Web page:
When Louise suffers an unsuccessful pregnancy, she becomes untethered. She travels with Mary to visit her aunt and uncle, Carol and Kenneth Kennedy, who run a campground on Seldom Lake, in Minnesota. They intend to stay just two weeks, but they extend their stay to four. At the end of a month, Mary returns to Grafton, and Louise stays at the lake. Eventually Louise’s heart heals for the loss of her stillborn daughter, and she returns to her husband.
“Dan like the colors of her hair and skin, the long smooth arc of her back, the sound of her breath. He thought that he would never know anyone like her. . .wrapped in each other’s arms and seeming to summon everything that had happened to them, good and bad. Their lives rushed in at them, and this is what they were holding on against.”
In the end, The End of Vandalism isn’t about vandalism at all. It’s about the gift we give to the people we love, every day. Whether we realize it at the time or not.
I always felt that I wouldn’t have anything to say as a writer until I had lived a little. Apparently, I’m not the only one. To that point, Persephone’s Step Sisters is pleased to share this post.
Source: Read the World
This is too lovely to not share:
Source: The Egg Tally
Journaling as Sacred Practice is on the way!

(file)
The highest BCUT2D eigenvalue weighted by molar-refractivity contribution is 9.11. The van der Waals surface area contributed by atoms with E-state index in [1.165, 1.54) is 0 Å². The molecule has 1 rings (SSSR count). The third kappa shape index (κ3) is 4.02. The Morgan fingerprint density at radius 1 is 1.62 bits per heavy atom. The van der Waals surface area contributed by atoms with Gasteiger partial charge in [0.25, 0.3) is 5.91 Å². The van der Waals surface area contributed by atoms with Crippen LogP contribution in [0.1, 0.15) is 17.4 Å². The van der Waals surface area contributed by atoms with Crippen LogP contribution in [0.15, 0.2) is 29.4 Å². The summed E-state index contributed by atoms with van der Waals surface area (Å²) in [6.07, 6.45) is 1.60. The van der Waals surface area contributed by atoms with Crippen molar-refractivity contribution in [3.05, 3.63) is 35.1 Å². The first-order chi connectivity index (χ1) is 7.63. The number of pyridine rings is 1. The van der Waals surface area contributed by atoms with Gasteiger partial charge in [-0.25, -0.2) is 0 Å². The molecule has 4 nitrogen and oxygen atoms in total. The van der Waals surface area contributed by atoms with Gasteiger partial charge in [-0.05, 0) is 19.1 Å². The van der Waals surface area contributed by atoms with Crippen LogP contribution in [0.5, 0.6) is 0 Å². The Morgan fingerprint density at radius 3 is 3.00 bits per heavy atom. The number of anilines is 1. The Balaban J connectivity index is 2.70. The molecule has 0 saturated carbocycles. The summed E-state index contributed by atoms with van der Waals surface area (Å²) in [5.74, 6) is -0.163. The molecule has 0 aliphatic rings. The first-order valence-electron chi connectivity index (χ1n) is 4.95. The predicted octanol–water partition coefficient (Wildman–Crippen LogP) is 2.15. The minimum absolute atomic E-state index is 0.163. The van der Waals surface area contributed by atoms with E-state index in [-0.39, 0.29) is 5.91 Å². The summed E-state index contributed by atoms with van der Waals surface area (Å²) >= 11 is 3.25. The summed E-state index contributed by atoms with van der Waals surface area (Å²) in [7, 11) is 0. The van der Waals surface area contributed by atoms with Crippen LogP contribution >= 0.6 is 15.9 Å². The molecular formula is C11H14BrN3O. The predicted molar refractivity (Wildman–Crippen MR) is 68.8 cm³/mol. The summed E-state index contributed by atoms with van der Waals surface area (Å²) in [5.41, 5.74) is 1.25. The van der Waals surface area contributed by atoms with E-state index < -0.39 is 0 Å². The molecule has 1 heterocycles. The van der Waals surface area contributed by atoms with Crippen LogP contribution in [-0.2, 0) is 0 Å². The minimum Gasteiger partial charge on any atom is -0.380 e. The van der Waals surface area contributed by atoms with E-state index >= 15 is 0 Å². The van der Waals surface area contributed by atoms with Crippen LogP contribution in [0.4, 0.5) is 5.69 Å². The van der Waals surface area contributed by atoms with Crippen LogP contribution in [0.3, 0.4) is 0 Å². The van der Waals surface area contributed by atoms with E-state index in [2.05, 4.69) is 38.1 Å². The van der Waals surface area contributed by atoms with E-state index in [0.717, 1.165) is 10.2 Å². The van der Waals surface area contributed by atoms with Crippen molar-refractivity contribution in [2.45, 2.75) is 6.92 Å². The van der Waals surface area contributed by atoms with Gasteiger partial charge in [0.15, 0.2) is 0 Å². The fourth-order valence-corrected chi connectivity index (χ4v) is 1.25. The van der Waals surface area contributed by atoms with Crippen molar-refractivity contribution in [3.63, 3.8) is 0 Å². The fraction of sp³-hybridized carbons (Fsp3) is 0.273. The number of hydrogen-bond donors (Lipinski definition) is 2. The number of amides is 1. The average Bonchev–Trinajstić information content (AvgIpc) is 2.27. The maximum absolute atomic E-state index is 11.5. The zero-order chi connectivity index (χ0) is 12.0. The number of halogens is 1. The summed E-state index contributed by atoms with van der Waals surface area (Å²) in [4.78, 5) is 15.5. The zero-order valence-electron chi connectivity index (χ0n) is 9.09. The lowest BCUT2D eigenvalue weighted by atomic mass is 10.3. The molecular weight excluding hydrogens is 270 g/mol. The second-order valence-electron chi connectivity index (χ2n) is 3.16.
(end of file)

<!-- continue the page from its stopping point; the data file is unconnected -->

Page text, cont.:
Last weekend, I co-faciliated a labyrinth, meditation, and journaling retreat with my partner in Yoga Retreats Napa Valley. We spent the day with 15 women–and it was fabulous! During one of our writing sessions, I urged my tribe to journal about “my dream.” It was so powerful. This is what I wrote:
My dream is the success of my book on journaling, Journaling as Sacred Practice: An Act of Extreme Bravery.
I see myself being interviewed by Terry Gross. “What a great book,” she says. I laugh. “I had a bad break-up,” I tell her. “Instead of getting sad or getting mad, I started to write. I wrote 48 chapters in 48 days. And then I put the book in a drawer. I moved to Portland, Oregon. I moved to Napa Valley, California. When it was ready, it hatched.
Oprah calls. I don’t do the interview.
Louise Hay calls. She says, “Come to I Can Do It!”
Elizabeth Gilbert calls. She says “You go, girl!” We become besties.
Dreams, dreams, dreams. A book is a dream put down on paper. A song is a dream you can listen to. Did Mozart dream in color and did his dreams come with a soundtrack? My dream is for 2016 to be like one long, rolling, lazy summer day; an impressionist painting of picnics and watercolors clouds; of bread and wine and honeybees. I dream of the sound of water, the touch of a lover. The year 2016 should be a dress floating on a breeze, the sound of a train in the distance, a piano recital, the smell of apple pie through a window.
In my dream I rise up. I lift my heart and swallow the turquoise sky, the emerald river, the comb’s teeth of a vineyard row. I will calibrate my breath on the hush of waves. Let me rest there.
My wish for my WordPress friends is that 2016 is BIG and BOLD! Decide who you are and do it on purpose.
Before setting intentions for what lies ahead, we always like to take a minute to reflect.